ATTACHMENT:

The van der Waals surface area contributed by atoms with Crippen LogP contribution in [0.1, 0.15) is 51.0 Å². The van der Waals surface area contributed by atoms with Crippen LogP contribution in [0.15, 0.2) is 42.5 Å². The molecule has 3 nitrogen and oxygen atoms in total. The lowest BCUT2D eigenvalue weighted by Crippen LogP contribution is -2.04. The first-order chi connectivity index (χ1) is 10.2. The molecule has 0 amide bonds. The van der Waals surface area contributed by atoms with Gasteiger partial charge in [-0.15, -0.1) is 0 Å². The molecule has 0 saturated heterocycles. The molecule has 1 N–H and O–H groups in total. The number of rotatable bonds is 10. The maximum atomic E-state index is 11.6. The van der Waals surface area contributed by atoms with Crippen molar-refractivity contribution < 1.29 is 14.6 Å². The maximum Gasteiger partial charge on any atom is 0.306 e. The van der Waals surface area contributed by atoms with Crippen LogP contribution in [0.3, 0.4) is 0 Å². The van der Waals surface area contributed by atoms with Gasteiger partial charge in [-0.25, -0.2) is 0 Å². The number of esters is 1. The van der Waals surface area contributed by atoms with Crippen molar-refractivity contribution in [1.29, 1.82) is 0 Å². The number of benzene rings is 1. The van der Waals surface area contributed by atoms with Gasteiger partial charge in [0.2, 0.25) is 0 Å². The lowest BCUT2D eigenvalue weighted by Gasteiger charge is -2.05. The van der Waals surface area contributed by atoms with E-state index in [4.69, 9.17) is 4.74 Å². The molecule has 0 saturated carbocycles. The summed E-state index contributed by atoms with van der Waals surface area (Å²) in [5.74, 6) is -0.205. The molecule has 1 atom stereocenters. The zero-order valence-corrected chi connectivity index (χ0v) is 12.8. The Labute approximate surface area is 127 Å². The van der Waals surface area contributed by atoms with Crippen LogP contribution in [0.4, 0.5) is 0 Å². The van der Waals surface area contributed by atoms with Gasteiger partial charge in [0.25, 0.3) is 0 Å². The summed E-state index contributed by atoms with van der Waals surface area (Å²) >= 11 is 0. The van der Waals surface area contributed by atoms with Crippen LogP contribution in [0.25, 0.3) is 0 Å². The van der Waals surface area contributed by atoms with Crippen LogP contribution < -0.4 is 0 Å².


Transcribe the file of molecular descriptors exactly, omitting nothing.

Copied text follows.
The van der Waals surface area contributed by atoms with Crippen LogP contribution in [0.1, 0.15) is 51.0 Å². The van der Waals surface area contributed by atoms with Crippen LogP contribution in [0.15, 0.2) is 42.5 Å². The molecule has 3 nitrogen and oxygen atoms in total. The lowest BCUT2D eigenvalue weighted by Crippen LogP contribution is -2.04. The first-order chi connectivity index (χ1) is 10.2. The molecule has 0 amide bonds. The van der Waals surface area contributed by atoms with Gasteiger partial charge in [-0.15, -0.1) is 0 Å². The molecule has 0 saturated heterocycles. The molecule has 1 N–H and O–H groups in total. The number of rotatable bonds is 10. The maximum atomic E-state index is 11.6. The van der Waals surface area contributed by atoms with Crippen molar-refractivity contribution < 1.29 is 14.6 Å². The maximum Gasteiger partial charge on any atom is 0.306 e. The van der Waals surface area contributed by atoms with Crippen LogP contribution in [0.3, 0.4) is 0 Å². The van der Waals surface area contributed by atoms with Gasteiger partial charge in [-0.25, -0.2) is 0 Å². The number of esters is 1. The van der Waals surface area contributed by atoms with Crippen molar-refractivity contribution in [1.29, 1.82) is 0 Å². The number of benzene rings is 1. The van der Waals surface area contributed by atoms with Gasteiger partial charge in [0.2, 0.25) is 0 Å². The lowest BCUT2D eigenvalue weighted by Gasteiger charge is -2.05. The van der Waals surface area contributed by atoms with E-state index in [4.69, 9.17) is 4.74 Å². The molecule has 0 saturated carbocycles. The summed E-state index contributed by atoms with van der Waals surface area (Å²) in [5.74, 6) is -0.205. The molecule has 1 atom stereocenters. The zero-order valence-corrected chi connectivity index (χ0v) is 12.8. The Labute approximate surface area is 127 Å². The van der Waals surface area contributed by atoms with Crippen LogP contribution in [0.4, 0.5) is 0 Å². The van der Waals surface area contributed by atoms with Gasteiger partial charge in [0.25, 0.3) is 0 Å². The summed E-state index contributed by atoms with van der Waals surface area (Å²) >= 11 is 0. The van der Waals surface area contributed by atoms with Crippen LogP contribution in [0.25, 0.3) is 0 Å². The van der Waals surface area contributed by atoms with Crippen LogP contribution < -0.4 is 0 Å².